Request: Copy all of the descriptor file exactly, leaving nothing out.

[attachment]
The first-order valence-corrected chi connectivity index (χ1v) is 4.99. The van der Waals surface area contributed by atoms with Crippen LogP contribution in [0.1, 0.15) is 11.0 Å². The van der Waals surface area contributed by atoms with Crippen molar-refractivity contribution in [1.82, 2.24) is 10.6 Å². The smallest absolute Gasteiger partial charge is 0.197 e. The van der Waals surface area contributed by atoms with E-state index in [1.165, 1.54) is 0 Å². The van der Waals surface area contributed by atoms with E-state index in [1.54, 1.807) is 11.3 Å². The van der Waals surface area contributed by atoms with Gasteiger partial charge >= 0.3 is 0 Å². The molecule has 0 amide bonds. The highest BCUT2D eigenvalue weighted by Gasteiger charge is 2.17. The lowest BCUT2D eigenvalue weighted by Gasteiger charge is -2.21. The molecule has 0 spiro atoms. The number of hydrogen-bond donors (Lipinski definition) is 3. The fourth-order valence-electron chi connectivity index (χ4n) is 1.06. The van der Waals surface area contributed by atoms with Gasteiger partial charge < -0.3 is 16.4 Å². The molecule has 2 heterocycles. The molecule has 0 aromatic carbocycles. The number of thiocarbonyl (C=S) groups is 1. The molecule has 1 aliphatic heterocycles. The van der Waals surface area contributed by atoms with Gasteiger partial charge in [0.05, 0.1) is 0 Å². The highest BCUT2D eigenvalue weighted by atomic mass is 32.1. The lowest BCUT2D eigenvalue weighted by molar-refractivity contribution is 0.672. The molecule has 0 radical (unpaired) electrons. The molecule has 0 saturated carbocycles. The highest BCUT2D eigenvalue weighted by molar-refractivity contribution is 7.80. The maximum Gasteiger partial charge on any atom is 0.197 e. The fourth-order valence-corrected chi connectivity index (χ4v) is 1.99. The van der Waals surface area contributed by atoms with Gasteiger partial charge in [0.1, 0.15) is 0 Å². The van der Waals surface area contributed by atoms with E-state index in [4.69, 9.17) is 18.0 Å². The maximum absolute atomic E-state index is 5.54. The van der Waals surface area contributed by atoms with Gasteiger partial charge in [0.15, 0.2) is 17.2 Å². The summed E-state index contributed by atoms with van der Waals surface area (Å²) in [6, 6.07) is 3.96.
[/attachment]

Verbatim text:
The first-order valence-corrected chi connectivity index (χ1v) is 4.99. The van der Waals surface area contributed by atoms with Crippen LogP contribution in [0.1, 0.15) is 11.0 Å². The van der Waals surface area contributed by atoms with Crippen molar-refractivity contribution in [1.82, 2.24) is 10.6 Å². The smallest absolute Gasteiger partial charge is 0.197 e. The van der Waals surface area contributed by atoms with E-state index in [1.165, 1.54) is 0 Å². The van der Waals surface area contributed by atoms with E-state index in [1.54, 1.807) is 11.3 Å². The van der Waals surface area contributed by atoms with Gasteiger partial charge >= 0.3 is 0 Å². The molecule has 0 amide bonds. The highest BCUT2D eigenvalue weighted by Gasteiger charge is 2.17. The lowest BCUT2D eigenvalue weighted by Gasteiger charge is -2.21. The molecule has 0 spiro atoms. The number of hydrogen-bond donors (Lipinski definition) is 3. The fourth-order valence-electron chi connectivity index (χ4n) is 1.06. The van der Waals surface area contributed by atoms with Gasteiger partial charge < -0.3 is 16.4 Å². The molecule has 2 heterocycles. The molecule has 0 aromatic carbocycles. The number of thiocarbonyl (C=S) groups is 1. The molecule has 1 aliphatic heterocycles. The van der Waals surface area contributed by atoms with Gasteiger partial charge in [0.05, 0.1) is 0 Å². The highest BCUT2D eigenvalue weighted by atomic mass is 32.1. The lowest BCUT2D eigenvalue weighted by molar-refractivity contribution is 0.672. The molecule has 0 radical (unpaired) electrons. The molecule has 0 saturated carbocycles. The highest BCUT2D eigenvalue weighted by molar-refractivity contribution is 7.80. The maximum Gasteiger partial charge on any atom is 0.197 e. The fourth-order valence-corrected chi connectivity index (χ4v) is 1.99. The van der Waals surface area contributed by atoms with Gasteiger partial charge in [0.1, 0.15) is 0 Å². The van der Waals surface area contributed by atoms with E-state index in [4.69, 9.17) is 18.0 Å². The maximum absolute atomic E-state index is 5.54. The van der Waals surface area contributed by atoms with Gasteiger partial charge in [0.15, 0.2) is 17.2 Å². The summed E-state index contributed by atoms with van der Waals surface area (Å²) in [6, 6.07) is 3.96.